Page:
Gentlemen’s Fight Night causes usual chaos

Everything from fights to orderly queueing

Gentlemen’s Fight Night is a Brookes staple: every year you can count on it producing one of the best and busiest nights you will ever see.

If you managed to afford a ticket then you can expect to queue for pretty much everything, whether it’s trying to get in, get a drink or use the loo.

But once you get through all of this, the night itself is one of the best every year, with everyone screaming at their mate to knock to other guy (whoever he is) out.

fight night queue

Get ready to queue

The announcer Chet Chongan got everyone going and introduced the first fight – and after that it was all textbook fight night.

Before the start of every fight, each boxer chose their entrance song, hearing everything from The Lion King to the Red Hot Chilli Peppers.

Of course each boxer had an entourage the consisted of the ladiest of lads to help hype them up from their long walk down to the ring.

The medics were in attendance as always but were hardly used as nearly every fight came down to points. This gave the crowd the as much boxing as possible, even if it’s not the most exciting type.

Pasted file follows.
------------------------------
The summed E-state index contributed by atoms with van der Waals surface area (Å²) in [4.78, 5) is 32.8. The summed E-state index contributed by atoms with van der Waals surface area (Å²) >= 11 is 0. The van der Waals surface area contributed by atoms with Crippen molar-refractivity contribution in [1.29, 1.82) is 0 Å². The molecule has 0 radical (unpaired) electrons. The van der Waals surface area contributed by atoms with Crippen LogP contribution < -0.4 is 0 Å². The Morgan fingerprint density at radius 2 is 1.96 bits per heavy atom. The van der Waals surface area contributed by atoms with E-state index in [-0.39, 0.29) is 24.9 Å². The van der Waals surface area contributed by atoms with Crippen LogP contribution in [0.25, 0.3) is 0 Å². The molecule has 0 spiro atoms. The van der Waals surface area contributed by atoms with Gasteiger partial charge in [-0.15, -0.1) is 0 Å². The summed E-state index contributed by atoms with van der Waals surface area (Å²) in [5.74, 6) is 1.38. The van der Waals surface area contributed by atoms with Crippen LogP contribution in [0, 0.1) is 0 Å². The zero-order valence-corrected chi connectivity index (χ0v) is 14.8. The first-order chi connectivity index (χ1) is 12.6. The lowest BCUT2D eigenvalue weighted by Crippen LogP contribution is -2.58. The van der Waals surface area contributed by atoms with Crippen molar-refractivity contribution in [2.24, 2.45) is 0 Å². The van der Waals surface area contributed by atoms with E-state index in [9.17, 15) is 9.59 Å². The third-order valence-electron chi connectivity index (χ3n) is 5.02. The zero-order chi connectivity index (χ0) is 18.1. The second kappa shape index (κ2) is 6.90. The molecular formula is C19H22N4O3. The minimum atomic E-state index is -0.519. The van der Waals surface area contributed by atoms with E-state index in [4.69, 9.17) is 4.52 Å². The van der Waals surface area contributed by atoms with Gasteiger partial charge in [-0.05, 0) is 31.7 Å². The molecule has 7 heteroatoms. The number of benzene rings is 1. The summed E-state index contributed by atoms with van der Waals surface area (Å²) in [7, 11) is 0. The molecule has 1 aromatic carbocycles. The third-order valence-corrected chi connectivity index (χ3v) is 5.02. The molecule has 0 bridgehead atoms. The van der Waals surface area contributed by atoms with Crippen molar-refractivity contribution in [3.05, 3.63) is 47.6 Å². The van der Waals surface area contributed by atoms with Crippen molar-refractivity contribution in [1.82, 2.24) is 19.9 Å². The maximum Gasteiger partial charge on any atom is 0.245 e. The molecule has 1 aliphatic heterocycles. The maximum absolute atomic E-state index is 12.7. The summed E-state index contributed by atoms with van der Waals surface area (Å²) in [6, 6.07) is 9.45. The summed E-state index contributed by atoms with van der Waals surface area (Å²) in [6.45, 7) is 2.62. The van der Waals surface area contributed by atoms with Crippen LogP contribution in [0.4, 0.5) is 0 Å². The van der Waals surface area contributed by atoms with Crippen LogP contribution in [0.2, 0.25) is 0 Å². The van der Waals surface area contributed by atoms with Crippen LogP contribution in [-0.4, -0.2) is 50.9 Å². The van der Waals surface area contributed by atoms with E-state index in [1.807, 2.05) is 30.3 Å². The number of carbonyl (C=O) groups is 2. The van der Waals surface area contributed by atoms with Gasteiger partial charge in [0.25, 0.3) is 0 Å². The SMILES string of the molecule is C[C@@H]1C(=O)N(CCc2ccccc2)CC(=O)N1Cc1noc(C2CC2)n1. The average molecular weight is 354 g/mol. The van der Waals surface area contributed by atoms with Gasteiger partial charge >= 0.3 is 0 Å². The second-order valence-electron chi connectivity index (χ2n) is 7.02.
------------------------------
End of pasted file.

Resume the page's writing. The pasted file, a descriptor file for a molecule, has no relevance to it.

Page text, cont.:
Once the fights were over, there was the mad rush to Emporium for the after party.

This was probably the taxi company’s most profitable time of the night as over 1,000 students pile in to the club.

Once you’re in to Emporium you suddenly realise how many people can fit in to the club and how many more they’ve crammed in.

Too many men

Too many men

With ties coming off left right and centre, all that is left is for everyone to elbow enough room for you and your drink and then bust  move.

The announcer Chet said: “Being involved in such a special event, cheering my mates on from ringside, and an atmosphere that you wouldn’t get at any other university event made it a truly memorable evening. The best night of my Brookes career. Sorry to everyone about the Dad dancing at the beginning.”

We managed to catch up with Michael Andrews, Motor Sport Engineering second year and super welterweight boxer, and despite losing to James Wilmot, he said: “Top event, and I enjoyed being centre stage in a great atmosphere.”